While increased demands for quicker time to market, advanced technology, and downsizing make system design and team work critical, computers and software packages make it possible.
PCs allow many engineers to participate simultaneously in huge assembly projects, says CoCreate's Gary McCormack. "The computer serves as today's electronic cocktail napkin."
Simultaneous input means less prototyping. As much as 50% less, says McCormack, because an engineering team reaches a consensus before a prototype is built.
However, there is a need to control the potential chaos. CoCreate's WorkManager, a JAVA-based product data management system, allows engineers around the world to work collaboratively on a project, while providing a company with the ability to manage changes and who makes them.
Eliminating the prototype means getting to market faster, says William Carrelli, vice president of marketing for SDRC (Milford, OH). However, a prototype must represent a product or system, not just a part.
Recognizing this need, SDRC expanded its VGX technology into the world of assembly, allowing an engineer to grab and position parts into a full system. The company also expanded its analysis capability to assimilate entire assemblies. New part meshing and structural analysis functions in the SDRC I-DEAS software permit an engineer to place a load on a product to gage distribution, and determine if it's over designed or under designed.
Optimize analysis. Designing systems in a team environment is one thing. Analyzing and optimizing them is another. Valery Tsourikov, CEO and chief scientist of Invention Machine (Boston, MA) developed a family of Computer-Aided Innovation (CAI) programs to perform system analysis for the engineer. For example, says Tsourikov, suppose you want to improve oil flow in a design by reducing the viscosity of the oil.
One of Invention Machines solutions modules, Effects, provides a function called "change fluid flow." An engineer can select from several effects and examples to accomplish this. Moreover, by linking to other effects automatically, the software will generate entire processes associated with fluid flow, such as pumping mechanisms and effects that change pumping pressure, and supply the pumps with fuel.
However, if you are willing to consider that your oil-flow system may be inherently flawed, says Tsourikov, you'd start with another module that performs function analysis. This module develops an abstract graphical structure of the system. The program essentially interviews the engineer, who provides critical details through the interface. The procedure is akin to a conversation:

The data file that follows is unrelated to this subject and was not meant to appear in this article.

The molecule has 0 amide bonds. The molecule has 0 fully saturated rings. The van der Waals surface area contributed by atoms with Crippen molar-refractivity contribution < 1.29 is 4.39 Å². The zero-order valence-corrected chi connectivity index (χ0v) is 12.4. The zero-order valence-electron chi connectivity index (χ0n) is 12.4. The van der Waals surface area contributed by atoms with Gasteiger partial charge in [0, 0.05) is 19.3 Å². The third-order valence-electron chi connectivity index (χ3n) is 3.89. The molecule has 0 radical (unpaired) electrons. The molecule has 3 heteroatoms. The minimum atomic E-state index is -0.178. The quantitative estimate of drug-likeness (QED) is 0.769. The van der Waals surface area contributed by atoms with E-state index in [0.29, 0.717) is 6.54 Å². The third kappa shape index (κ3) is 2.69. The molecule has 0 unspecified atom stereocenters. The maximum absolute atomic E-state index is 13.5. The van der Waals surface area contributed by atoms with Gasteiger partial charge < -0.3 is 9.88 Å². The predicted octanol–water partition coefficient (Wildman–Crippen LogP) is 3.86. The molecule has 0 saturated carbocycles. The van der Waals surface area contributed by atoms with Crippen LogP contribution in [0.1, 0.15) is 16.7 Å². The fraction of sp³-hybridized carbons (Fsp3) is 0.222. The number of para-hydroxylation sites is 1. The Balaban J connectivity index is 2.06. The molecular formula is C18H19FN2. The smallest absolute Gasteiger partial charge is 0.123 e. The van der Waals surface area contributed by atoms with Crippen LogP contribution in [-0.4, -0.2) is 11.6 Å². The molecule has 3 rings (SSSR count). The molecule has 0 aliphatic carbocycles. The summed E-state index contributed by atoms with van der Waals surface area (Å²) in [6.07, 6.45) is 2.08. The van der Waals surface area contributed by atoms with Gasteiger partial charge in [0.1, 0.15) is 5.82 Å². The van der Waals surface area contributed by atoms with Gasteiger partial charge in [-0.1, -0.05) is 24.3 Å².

Computer: What kind of objects do you have in your system?
User: I have a petroleum product, pumps, seals, and a network of pipes.
Computer: What is the function of each of these objects?
User: The function of seals is to maintain pressure.
Computer: Are you satisfied with performance of each object? Is the function productive?
User: Not quite.
Computer: Describe the degree to which certain functions are not adequate.
User: The pressure is only half of its theoretical value.
After the user answers all the prompts, the software graphically displays the complete system with associated functions and components. It will offer an assessment, such as:
Computer: The problem with your system is not the pumping pressure. Instead, add a polymer to the oil, thereby reducing the eddy currents that impede the forward motion of the flow.
The generated process chain will then show the engineer how to create the necessary polymers, and add them to the system.
Another engineering software program, Intent!T from Heide Corporation, operates like a spreadsheet for engineers, capturing rules that define configurations, objects, and assemblies, plus their relationships and dependencies. Users enter part and configuration parameters and relationships between objects. Intent! automatically tracks the parameters and constraints among objects. Because the objects are organized in a product structure tree, Intent! can capture all assembly/subassembly relationships.
For more information
Call 1-800-828-6344, x 011 and key in the specific Product Code below:
WorkManager from CoCreate (C): Product Code 4342
VGX or I-DEAS from SDRC (C): Product Code 4343
Effects from Invention Machines (C): Product Code 4344
Intent!(TM) from Heide Corporation (C): Product Code 4345